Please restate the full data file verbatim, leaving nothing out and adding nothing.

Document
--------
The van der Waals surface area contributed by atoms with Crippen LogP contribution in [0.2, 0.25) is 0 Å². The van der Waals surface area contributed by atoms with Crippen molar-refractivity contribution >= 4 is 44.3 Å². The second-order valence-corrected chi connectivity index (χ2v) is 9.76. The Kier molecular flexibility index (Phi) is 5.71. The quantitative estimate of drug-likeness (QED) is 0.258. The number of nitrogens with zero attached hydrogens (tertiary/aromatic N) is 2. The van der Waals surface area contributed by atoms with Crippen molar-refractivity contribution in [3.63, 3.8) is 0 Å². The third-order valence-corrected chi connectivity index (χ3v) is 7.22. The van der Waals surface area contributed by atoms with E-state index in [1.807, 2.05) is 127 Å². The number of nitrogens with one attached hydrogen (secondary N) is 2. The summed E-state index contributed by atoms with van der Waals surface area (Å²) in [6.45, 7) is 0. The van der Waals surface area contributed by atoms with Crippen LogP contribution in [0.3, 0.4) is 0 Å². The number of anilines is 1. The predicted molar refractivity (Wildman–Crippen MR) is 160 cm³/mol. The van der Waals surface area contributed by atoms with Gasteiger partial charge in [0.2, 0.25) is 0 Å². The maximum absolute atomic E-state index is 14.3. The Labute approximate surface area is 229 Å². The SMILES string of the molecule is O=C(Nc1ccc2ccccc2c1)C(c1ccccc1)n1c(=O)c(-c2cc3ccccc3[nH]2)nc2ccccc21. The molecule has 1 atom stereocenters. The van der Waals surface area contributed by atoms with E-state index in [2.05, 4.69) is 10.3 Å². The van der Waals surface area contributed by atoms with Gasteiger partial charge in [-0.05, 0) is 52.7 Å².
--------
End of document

The van der Waals surface area contributed by atoms with Crippen LogP contribution in [0.2, 0.25) is 0 Å². The van der Waals surface area contributed by atoms with Crippen molar-refractivity contribution >= 4 is 44.3 Å². The second-order valence-corrected chi connectivity index (χ2v) is 9.76. The Kier molecular flexibility index (Phi) is 5.71. The quantitative estimate of drug-likeness (QED) is 0.258. The number of nitrogens with zero attached hydrogens (tertiary/aromatic N) is 2. The van der Waals surface area contributed by atoms with Crippen molar-refractivity contribution in [3.63, 3.8) is 0 Å². The third-order valence-corrected chi connectivity index (χ3v) is 7.22. The van der Waals surface area contributed by atoms with E-state index in [1.807, 2.05) is 127 Å². The number of nitrogens with one attached hydrogen (secondary N) is 2. The summed E-state index contributed by atoms with van der Waals surface area (Å²) in [6.45, 7) is 0. The van der Waals surface area contributed by atoms with Crippen LogP contribution in [0.3, 0.4) is 0 Å². The number of anilines is 1. The predicted molar refractivity (Wildman–Crippen MR) is 160 cm³/mol. The van der Waals surface area contributed by atoms with Gasteiger partial charge in [0.2, 0.25) is 0 Å². The maximum absolute atomic E-state index is 14.3. The Labute approximate surface area is 229 Å². The SMILES string of the molecule is O=C(Nc1ccc2ccccc2c1)C(c1ccccc1)n1c(=O)c(-c2cc3ccccc3[nH]2)nc2ccccc21. The molecule has 1 atom stereocenters. The van der Waals surface area contributed by atoms with E-state index in [2.05, 4.69) is 10.3 Å². The van der Waals surface area contributed by atoms with Gasteiger partial charge in [-0.05, 0) is 52.7 Å².